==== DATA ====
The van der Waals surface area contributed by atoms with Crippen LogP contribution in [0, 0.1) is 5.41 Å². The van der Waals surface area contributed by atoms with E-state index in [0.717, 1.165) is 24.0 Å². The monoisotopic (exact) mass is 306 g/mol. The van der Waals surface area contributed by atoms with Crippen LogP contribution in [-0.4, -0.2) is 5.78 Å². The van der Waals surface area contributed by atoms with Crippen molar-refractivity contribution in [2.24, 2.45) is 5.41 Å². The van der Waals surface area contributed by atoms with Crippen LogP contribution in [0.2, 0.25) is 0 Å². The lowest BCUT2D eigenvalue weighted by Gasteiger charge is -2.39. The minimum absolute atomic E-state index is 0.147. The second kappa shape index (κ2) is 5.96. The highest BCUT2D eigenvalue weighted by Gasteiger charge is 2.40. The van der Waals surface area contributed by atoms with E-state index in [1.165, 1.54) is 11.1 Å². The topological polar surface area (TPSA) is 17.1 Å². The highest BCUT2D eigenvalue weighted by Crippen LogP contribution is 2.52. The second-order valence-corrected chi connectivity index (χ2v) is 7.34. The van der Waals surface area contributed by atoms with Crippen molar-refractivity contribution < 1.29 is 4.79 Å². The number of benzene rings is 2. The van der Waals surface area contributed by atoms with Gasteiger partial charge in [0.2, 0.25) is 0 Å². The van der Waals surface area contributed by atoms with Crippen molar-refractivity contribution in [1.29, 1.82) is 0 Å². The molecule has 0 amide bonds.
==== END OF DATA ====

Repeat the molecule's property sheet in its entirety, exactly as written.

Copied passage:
The van der Waals surface area contributed by atoms with Crippen LogP contribution in [0, 0.1) is 5.41 Å². The van der Waals surface area contributed by atoms with E-state index in [0.717, 1.165) is 24.0 Å². The monoisotopic (exact) mass is 306 g/mol. The van der Waals surface area contributed by atoms with Crippen LogP contribution in [-0.4, -0.2) is 5.78 Å². The van der Waals surface area contributed by atoms with Crippen molar-refractivity contribution in [2.24, 2.45) is 5.41 Å². The van der Waals surface area contributed by atoms with Crippen LogP contribution in [0.2, 0.25) is 0 Å². The lowest BCUT2D eigenvalue weighted by Gasteiger charge is -2.39. The minimum absolute atomic E-state index is 0.147. The second kappa shape index (κ2) is 5.96. The highest BCUT2D eigenvalue weighted by Gasteiger charge is 2.40. The van der Waals surface area contributed by atoms with E-state index in [1.165, 1.54) is 11.1 Å². The topological polar surface area (TPSA) is 17.1 Å². The highest BCUT2D eigenvalue weighted by Crippen LogP contribution is 2.52. The second-order valence-corrected chi connectivity index (χ2v) is 7.34. The van der Waals surface area contributed by atoms with Crippen molar-refractivity contribution < 1.29 is 4.79 Å². The number of benzene rings is 2. The van der Waals surface area contributed by atoms with Gasteiger partial charge in [0.2, 0.25) is 0 Å². The van der Waals surface area contributed by atoms with Crippen molar-refractivity contribution in [1.29, 1.82) is 0 Å². The molecule has 0 amide bonds.